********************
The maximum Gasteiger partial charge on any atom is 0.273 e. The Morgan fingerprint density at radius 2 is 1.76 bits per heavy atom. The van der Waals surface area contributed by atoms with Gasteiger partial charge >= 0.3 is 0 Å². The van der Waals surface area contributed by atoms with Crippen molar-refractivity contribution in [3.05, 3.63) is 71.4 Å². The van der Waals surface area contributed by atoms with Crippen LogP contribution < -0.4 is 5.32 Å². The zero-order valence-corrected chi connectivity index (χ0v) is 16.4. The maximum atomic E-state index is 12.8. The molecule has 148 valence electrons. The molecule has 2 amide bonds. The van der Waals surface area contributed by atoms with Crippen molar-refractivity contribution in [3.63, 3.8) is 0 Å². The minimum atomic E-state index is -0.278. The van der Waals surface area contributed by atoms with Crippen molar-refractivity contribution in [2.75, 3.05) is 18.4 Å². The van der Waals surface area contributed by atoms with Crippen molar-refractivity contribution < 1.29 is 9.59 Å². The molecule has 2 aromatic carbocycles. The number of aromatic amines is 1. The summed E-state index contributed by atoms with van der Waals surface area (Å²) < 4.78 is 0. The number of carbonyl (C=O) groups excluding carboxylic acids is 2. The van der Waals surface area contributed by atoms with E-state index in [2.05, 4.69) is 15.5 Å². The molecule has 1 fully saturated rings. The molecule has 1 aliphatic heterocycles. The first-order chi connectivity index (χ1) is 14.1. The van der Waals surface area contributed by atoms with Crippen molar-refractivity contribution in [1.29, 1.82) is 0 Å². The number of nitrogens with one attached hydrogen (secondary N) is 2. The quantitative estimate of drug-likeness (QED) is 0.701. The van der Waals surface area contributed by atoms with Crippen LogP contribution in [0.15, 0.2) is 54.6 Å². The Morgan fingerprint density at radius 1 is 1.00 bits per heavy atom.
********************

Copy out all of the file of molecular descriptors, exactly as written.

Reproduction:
The maximum Gasteiger partial charge on any atom is 0.273 e. The Morgan fingerprint density at radius 2 is 1.76 bits per heavy atom. The van der Waals surface area contributed by atoms with Gasteiger partial charge >= 0.3 is 0 Å². The van der Waals surface area contributed by atoms with Crippen molar-refractivity contribution in [3.05, 3.63) is 71.4 Å². The van der Waals surface area contributed by atoms with Crippen LogP contribution < -0.4 is 5.32 Å². The zero-order valence-corrected chi connectivity index (χ0v) is 16.4. The maximum atomic E-state index is 12.8. The molecule has 148 valence electrons. The molecule has 2 amide bonds. The van der Waals surface area contributed by atoms with Crippen molar-refractivity contribution in [3.63, 3.8) is 0 Å². The minimum atomic E-state index is -0.278. The van der Waals surface area contributed by atoms with Crippen molar-refractivity contribution in [2.75, 3.05) is 18.4 Å². The van der Waals surface area contributed by atoms with Crippen molar-refractivity contribution < 1.29 is 9.59 Å². The molecule has 2 aromatic carbocycles. The number of aromatic amines is 1. The summed E-state index contributed by atoms with van der Waals surface area (Å²) < 4.78 is 0. The number of carbonyl (C=O) groups excluding carboxylic acids is 2. The van der Waals surface area contributed by atoms with E-state index in [2.05, 4.69) is 15.5 Å². The molecule has 1 fully saturated rings. The molecule has 1 aliphatic heterocycles. The first-order chi connectivity index (χ1) is 14.1. The van der Waals surface area contributed by atoms with Crippen molar-refractivity contribution in [1.29, 1.82) is 0 Å². The number of nitrogens with one attached hydrogen (secondary N) is 2. The quantitative estimate of drug-likeness (QED) is 0.701. The van der Waals surface area contributed by atoms with Crippen LogP contribution in [0.15, 0.2) is 54.6 Å². The Morgan fingerprint density at radius 1 is 1.00 bits per heavy atom.